Most Israelis think the new immigrants from France are rich people living in luxury apartments, but the reality is much less bright. True, there are millionaires among the French immigrants, but just like in every ethnic group, not all are so lucky.
Many of the French immigrants are forced to deal with a difficult social situation in Israel, in addition to the lack of knowledge of the language and difficulty in finding work - along with hatred toward the French and the Israeli inability to consider anyone French as being in need.
Shlomo Tzarfati, 27, is the son of new immigrants. He works in an insurance agency and tries to fight the battle for the French people pushed to the margins of society. He is active in the Keshet party, a party with a French orientation that holds one seat on the Netanya municipality.
In Atzmaut Square in Netanya, a group of young people gathers - all of whom have come from France. The tough economic situation and their disengagement from the rest of society only draws them closer to crime.
Every week, on Saturday nights, a vehicle from Elem - Youth in Distress in Israel arrives with French-speaking volunteers to try to help. Tzarfati says Elem’s work is important, since these children have lost all interest in being part of Israeli society. “There are no native Israelis in the group and they speak only French,” he explained.
One of these lost children is A., 15, who came to Israel with his parents seven years ago. He went into a regular class in school, but he found it difficult to keep up. The other students made fun of him, and A. started responding violently to his surroundings.
Tzarfati says that, one day, A. came to class with a black and blue bruise on his leg. The teacher asked him what happened and who had hit him. To win sympathy from his classmates, A. said that his father hit him. That same evening, two policemen came to his home, arrested his father in front of his shocked child, issued a restraining order and questioned all the children in the family.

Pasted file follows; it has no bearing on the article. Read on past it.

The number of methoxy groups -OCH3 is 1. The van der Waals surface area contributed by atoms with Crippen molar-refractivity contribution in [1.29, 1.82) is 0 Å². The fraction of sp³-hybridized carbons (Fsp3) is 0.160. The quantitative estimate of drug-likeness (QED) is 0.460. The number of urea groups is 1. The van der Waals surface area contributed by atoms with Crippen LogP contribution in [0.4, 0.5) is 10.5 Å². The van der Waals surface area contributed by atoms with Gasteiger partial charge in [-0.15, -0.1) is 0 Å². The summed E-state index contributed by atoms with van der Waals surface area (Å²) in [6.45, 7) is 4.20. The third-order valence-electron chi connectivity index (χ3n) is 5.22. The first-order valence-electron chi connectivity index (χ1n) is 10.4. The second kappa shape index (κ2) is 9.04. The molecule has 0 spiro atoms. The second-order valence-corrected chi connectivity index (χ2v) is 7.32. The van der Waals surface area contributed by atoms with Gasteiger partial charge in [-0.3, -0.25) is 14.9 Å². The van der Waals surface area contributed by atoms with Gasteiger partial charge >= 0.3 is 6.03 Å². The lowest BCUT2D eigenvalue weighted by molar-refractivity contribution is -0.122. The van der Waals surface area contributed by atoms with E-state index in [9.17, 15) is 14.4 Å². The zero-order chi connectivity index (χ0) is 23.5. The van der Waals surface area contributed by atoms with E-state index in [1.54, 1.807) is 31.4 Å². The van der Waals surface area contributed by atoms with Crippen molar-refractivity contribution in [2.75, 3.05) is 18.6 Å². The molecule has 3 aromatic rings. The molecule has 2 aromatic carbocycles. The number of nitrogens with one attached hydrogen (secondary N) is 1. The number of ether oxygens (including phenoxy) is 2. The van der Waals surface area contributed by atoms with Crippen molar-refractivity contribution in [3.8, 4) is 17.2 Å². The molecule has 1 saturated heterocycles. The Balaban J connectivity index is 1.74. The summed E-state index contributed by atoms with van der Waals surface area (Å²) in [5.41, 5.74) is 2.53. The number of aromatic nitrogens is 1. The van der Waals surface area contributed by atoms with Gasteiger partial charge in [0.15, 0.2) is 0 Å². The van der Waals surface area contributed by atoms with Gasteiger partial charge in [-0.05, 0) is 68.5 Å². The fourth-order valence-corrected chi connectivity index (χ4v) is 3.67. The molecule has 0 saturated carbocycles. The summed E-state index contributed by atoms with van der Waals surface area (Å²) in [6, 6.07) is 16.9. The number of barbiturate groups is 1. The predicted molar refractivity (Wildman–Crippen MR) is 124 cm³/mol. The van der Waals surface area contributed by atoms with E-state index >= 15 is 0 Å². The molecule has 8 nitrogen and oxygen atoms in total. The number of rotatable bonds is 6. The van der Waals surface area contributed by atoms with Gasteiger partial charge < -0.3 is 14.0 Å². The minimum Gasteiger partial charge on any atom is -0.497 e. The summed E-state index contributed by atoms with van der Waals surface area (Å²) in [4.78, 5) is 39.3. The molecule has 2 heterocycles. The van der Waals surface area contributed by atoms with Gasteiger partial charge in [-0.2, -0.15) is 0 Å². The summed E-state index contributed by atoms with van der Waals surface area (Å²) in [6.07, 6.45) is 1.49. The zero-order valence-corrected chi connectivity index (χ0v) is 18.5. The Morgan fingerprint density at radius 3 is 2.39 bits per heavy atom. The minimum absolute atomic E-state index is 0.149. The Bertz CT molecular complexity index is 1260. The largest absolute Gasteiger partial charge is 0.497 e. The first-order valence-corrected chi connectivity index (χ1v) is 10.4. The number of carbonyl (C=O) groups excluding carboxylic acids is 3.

Since then, A. has understood his power. He threatens his family that he will complain about them every time there is any friction. “No organization wants him. Not even the yeshivas,” said Tzarfati. Today, A. studies in a special education school and has developed an addiction to illegal gaming machines, of which there are many in Netanya. “His mother wants a solution, but the welfare people have not come even once,” Tzarfati said.
Because of the stereotype of the French being a strong, well-off group, they do not receive any social funding – as opposed to immigrants from Russia or Ethiopia, said Tzarfati. “The army is also a barrier. The French put on uniforms and think they will fight terrorists, but in the end they tell them they are quartermasters. It creates disappointment,” he added.
It’s estimated that there are 200 such children without a framework in Netanya - and hundreds of others around Israel - not being dealt with by the authorities. This number is only expected to rise as more French people come to Israel.